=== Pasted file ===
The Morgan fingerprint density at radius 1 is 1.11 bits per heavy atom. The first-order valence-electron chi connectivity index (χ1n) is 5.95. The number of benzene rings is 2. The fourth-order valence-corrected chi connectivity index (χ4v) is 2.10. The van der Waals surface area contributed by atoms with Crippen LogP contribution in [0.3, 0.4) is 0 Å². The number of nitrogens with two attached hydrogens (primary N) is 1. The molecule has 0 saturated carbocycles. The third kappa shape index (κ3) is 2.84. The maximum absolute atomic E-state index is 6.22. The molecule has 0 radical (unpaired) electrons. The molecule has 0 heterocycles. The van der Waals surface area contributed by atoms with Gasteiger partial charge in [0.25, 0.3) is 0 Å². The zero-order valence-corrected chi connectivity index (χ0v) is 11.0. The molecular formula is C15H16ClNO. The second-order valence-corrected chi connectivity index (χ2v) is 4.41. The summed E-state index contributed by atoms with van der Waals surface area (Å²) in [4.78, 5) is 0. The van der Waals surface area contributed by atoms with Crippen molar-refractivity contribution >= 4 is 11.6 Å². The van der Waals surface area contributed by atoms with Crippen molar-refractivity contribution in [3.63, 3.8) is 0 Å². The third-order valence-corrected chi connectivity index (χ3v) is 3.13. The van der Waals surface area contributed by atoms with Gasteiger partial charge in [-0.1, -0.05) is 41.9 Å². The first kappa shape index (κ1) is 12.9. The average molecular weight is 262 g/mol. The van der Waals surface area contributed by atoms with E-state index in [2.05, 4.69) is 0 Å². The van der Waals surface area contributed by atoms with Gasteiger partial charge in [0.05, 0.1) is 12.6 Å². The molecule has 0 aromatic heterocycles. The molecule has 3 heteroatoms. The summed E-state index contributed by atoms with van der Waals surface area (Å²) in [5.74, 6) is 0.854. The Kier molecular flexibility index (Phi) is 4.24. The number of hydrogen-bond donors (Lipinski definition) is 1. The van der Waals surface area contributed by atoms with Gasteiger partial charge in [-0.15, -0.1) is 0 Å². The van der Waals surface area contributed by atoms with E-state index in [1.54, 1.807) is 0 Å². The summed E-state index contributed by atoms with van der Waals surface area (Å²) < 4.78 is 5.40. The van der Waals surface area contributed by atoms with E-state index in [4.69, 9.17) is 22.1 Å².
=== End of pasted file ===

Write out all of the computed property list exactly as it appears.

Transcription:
The Morgan fingerprint density at radius 1 is 1.11 bits per heavy atom. The first-order valence-electron chi connectivity index (χ1n) is 5.95. The number of benzene rings is 2. The fourth-order valence-corrected chi connectivity index (χ4v) is 2.10. The van der Waals surface area contributed by atoms with Crippen LogP contribution in [0.3, 0.4) is 0 Å². The number of nitrogens with two attached hydrogens (primary N) is 1. The molecule has 0 saturated carbocycles. The third kappa shape index (κ3) is 2.84. The maximum absolute atomic E-state index is 6.22. The molecule has 0 radical (unpaired) electrons. The molecule has 0 heterocycles. The van der Waals surface area contributed by atoms with Gasteiger partial charge in [0.25, 0.3) is 0 Å². The zero-order valence-corrected chi connectivity index (χ0v) is 11.0. The molecular formula is C15H16ClNO. The second-order valence-corrected chi connectivity index (χ2v) is 4.41. The summed E-state index contributed by atoms with van der Waals surface area (Å²) in [4.78, 5) is 0. The van der Waals surface area contributed by atoms with Crippen molar-refractivity contribution >= 4 is 11.6 Å². The van der Waals surface area contributed by atoms with Crippen molar-refractivity contribution in [3.63, 3.8) is 0 Å². The third-order valence-corrected chi connectivity index (χ3v) is 3.13. The van der Waals surface area contributed by atoms with Gasteiger partial charge in [-0.1, -0.05) is 41.9 Å². The first kappa shape index (κ1) is 12.9. The average molecular weight is 262 g/mol. The van der Waals surface area contributed by atoms with E-state index in [2.05, 4.69) is 0 Å². The van der Waals surface area contributed by atoms with Gasteiger partial charge in [0.05, 0.1) is 12.6 Å². The molecule has 0 aromatic heterocycles. The molecule has 3 heteroatoms. The summed E-state index contributed by atoms with van der Waals surface area (Å²) in [5.74, 6) is 0.854. The Kier molecular flexibility index (Phi) is 4.24. The number of hydrogen-bond donors (Lipinski definition) is 1. The van der Waals surface area contributed by atoms with Gasteiger partial charge in [-0.15, -0.1) is 0 Å². The van der Waals surface area contributed by atoms with E-state index in [1.54, 1.807) is 0 Å². The summed E-state index contributed by atoms with van der Waals surface area (Å²) < 4.78 is 5.40. The van der Waals surface area contributed by atoms with E-state index in [4.69, 9.17) is 22.1 Å².